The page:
Open Access
Open Peer Review

This article has Open Peer Review reports available.

How does Open Peer Review work?

Mindfulness-based intervention for teenagers with cancer: study protocol for a randomized controlled trial

  • Catherine Malboeuf-Hurtubise1, 3Email author,
  • Marie Achille1,
  • Serge Sultan1, 2 and
  • Majorie Vadnais2
Trials201314:135

https://doi.org/10.1186/1745-6215-14-135

Received: 16 January 2013

Accepted: 22 April 2013

Published: 10 May 2013

Abstract

Background

Individuals living with cancer must learn to face not only the physical symptoms of their condition, but also the anxiety and uncertainty related to the progression of the disease, the anticipation of physical and emotional pain related to illness and treatment, the significant changes implied in living with cancer, as well as the fear of recurrence after remission. Mindfulness-based meditation constitutes a promising option to alleviate these manifestations.

Methods/Design

This article presents the rationale and protocol development for a research project aimed at evaluating the effects of a mindfulness-based meditation intervention on quality of life, sleep, and mood in adolescents with cancer compared to a control group. A prospective, longitudinal, experimental design involving three time points (baseline, post-intervention, and follow-up) and two groups (experimental and control) was developed for this project. Participants will be assigned randomly to either group. Eligible participants are adolescents aged 11 to 18 years with a diagnosis of cancer, with no specific selection/exclusion based on type, stage, or trajectory of cancer. A final sample size of 28 participants is targeted. Adolescents in the experimental group will be completing the mindfulness meditation intervention, taught by two trained therapists. The intervention will comprise of eight weekly sessions, lasting 90 min each. Once the follow-up assessment is completed by the experimental group, wait-list controls will be offered to complete the mindfulness-based program. Intra-group analyses will serve to evaluate the impact of the mindfulness-based meditation intervention on quality of life, sleep, and mood pre-post intervention, as well as follow-up. Analyses will also be used to carry out inter-group comparisons between the experimental group and the wait-list controls. Voluntary participation, risk of attrition, and the small sample size are potential limitations of this project. In spite of possible limitations, this project will be one among very few aimed at improving quality of life, sleep, and mood in adolescents living with cancer, will evaluate the potential benefits of such a practice on both psychological and physical health of youth with cancer, and help in creating mindfulness-based intervention programs, in order to provide the necessary psychological help to adolescents living with cancer.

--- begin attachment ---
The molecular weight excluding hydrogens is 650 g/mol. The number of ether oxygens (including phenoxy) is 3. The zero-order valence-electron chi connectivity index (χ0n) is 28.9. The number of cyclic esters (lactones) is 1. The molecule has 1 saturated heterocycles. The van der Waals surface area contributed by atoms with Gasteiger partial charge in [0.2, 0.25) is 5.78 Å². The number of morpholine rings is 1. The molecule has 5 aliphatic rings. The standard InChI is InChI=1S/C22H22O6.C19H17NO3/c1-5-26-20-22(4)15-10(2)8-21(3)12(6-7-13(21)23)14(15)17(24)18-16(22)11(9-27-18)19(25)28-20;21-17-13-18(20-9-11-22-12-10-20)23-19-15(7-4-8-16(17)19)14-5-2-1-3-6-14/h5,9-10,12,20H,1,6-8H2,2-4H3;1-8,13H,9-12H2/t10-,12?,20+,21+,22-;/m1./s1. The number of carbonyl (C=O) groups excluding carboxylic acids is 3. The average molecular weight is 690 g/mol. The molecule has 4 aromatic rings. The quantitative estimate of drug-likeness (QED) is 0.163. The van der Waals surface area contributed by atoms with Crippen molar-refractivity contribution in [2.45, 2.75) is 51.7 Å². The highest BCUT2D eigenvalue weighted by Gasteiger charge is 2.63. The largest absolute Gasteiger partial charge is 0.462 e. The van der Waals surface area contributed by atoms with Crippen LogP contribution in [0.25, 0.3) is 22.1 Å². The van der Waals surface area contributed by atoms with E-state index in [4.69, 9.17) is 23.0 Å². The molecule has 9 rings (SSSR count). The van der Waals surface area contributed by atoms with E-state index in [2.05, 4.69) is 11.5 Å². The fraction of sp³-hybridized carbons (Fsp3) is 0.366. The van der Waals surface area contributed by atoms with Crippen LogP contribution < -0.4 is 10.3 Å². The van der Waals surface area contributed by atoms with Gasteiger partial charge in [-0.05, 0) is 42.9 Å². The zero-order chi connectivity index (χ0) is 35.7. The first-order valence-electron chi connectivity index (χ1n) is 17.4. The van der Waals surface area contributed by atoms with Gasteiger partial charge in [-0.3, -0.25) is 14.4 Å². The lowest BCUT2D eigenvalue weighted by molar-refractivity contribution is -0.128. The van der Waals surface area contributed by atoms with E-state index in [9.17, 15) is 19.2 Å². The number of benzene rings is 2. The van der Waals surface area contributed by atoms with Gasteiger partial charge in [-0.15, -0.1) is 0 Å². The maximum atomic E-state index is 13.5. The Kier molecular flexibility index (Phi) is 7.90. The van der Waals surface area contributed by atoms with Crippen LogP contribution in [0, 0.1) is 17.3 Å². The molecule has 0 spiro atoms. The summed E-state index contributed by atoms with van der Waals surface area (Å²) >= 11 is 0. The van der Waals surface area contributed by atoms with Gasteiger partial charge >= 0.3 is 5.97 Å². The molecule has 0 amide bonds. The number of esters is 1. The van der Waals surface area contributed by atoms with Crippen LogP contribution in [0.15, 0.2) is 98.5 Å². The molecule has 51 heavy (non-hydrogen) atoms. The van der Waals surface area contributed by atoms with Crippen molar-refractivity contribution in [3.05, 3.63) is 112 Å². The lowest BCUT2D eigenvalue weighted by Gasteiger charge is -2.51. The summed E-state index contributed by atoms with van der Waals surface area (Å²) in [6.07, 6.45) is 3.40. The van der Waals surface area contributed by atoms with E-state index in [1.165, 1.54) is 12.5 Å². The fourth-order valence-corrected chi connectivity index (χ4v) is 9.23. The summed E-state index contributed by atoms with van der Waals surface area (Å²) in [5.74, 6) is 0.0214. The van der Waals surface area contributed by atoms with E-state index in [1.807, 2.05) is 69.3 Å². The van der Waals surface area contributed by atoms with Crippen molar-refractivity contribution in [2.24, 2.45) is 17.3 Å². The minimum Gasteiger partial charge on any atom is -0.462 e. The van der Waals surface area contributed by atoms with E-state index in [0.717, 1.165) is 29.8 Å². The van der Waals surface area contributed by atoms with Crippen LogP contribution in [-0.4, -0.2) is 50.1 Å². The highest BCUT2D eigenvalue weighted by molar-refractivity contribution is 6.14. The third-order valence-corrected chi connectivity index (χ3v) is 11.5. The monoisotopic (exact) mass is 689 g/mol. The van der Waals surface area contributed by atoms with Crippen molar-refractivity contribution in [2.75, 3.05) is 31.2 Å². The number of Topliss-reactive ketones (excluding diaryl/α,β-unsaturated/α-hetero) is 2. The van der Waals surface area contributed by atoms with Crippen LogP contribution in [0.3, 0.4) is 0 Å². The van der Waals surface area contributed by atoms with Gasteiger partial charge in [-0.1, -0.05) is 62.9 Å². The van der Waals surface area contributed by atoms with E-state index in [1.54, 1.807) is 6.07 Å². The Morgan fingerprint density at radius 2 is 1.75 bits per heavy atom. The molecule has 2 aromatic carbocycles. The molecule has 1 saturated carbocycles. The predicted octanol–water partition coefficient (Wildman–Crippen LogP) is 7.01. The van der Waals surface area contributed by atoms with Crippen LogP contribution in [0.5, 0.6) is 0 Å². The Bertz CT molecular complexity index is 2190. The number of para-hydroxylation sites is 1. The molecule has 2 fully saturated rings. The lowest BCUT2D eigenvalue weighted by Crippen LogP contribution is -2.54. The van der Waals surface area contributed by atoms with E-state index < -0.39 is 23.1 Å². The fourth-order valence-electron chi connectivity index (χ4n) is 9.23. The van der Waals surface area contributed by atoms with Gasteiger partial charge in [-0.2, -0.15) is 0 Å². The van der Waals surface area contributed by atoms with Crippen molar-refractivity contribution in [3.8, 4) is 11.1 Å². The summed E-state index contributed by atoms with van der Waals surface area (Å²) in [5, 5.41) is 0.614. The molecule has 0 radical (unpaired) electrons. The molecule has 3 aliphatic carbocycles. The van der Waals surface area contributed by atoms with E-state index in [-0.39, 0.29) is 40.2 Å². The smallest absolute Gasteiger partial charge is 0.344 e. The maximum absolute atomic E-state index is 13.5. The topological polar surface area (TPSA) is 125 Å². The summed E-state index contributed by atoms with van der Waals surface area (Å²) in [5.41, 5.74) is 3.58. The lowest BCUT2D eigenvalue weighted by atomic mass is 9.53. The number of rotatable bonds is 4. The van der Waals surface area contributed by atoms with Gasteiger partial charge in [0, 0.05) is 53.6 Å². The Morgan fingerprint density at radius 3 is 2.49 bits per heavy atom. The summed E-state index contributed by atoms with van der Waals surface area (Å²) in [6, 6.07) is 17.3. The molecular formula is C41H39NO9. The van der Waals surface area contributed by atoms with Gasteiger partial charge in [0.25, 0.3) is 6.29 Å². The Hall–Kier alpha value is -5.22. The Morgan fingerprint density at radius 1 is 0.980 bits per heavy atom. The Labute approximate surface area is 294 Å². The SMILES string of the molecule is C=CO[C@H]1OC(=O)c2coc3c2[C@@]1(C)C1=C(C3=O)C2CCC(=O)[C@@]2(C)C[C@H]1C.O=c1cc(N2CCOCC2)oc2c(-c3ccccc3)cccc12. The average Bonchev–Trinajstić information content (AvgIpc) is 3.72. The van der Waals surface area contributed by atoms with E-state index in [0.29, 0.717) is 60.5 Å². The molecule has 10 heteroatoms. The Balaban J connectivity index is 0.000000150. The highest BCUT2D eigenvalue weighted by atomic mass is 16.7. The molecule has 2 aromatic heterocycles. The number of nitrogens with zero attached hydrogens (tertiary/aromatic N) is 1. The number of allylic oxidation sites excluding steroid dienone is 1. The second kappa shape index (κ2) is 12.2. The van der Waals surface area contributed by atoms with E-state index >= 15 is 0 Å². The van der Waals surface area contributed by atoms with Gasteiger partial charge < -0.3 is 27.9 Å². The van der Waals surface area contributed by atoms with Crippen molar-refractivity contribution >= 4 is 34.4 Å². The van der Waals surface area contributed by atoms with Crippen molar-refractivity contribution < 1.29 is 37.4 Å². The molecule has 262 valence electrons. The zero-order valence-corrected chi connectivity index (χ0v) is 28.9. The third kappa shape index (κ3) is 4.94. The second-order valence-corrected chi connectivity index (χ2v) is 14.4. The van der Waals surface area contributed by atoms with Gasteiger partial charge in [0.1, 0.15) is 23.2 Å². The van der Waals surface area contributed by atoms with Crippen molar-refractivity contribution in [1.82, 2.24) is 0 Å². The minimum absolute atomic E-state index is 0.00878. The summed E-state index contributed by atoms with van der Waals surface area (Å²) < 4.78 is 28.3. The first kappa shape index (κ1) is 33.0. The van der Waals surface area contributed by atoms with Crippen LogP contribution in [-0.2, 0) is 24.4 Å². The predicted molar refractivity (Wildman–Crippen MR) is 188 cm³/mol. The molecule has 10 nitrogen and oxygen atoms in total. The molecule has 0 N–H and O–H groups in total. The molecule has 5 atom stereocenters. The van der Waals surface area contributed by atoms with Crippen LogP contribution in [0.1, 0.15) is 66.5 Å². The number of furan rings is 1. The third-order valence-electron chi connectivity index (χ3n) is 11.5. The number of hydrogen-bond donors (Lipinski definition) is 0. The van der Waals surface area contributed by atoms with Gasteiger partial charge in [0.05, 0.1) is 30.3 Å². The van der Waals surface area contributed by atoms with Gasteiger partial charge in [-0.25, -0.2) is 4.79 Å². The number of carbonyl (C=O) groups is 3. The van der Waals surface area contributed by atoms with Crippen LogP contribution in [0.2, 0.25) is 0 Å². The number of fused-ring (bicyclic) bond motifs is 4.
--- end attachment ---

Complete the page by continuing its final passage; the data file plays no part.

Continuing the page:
Trial registration

Trial registration number:NCT01783418

Keywords

Mindfulness-based meditationPediatric cancerQuality of lifeMoodSleepAdolescenceHealth psychology

Background

News of a cancer diagnosis has been said to induce the greatest psychological distress among all prognoses and illnesses[1]. Thus, it often elicits a strong emotional reaction in teenagers and their parents[2]. Individuals living with cancer must learn to face not only the physical symptoms of their condition, but also the anxiety and uncertainty related to the progression of the disease, the anticipation of physical and emotional pain related to illness and treatment, the significant changes implied in living with cancer (for example, hair loss, frequent visits to the hospital), as well as the fear of recurrence after remission[3, 4]. To address these challenges, various psychosocial approaches have been developed, including mind-body therapies. Mindfulness-based meditation, initially developed to improve quality of life in patients suffering from chronic illnesses, constitutes a promising option[5]. The goal of this article is to describe the development, rationale, and first phase of a pilot study evaluating the effects of a mindfulness-based intervention on quality of life, mood, and sleep for teenagers with cancer.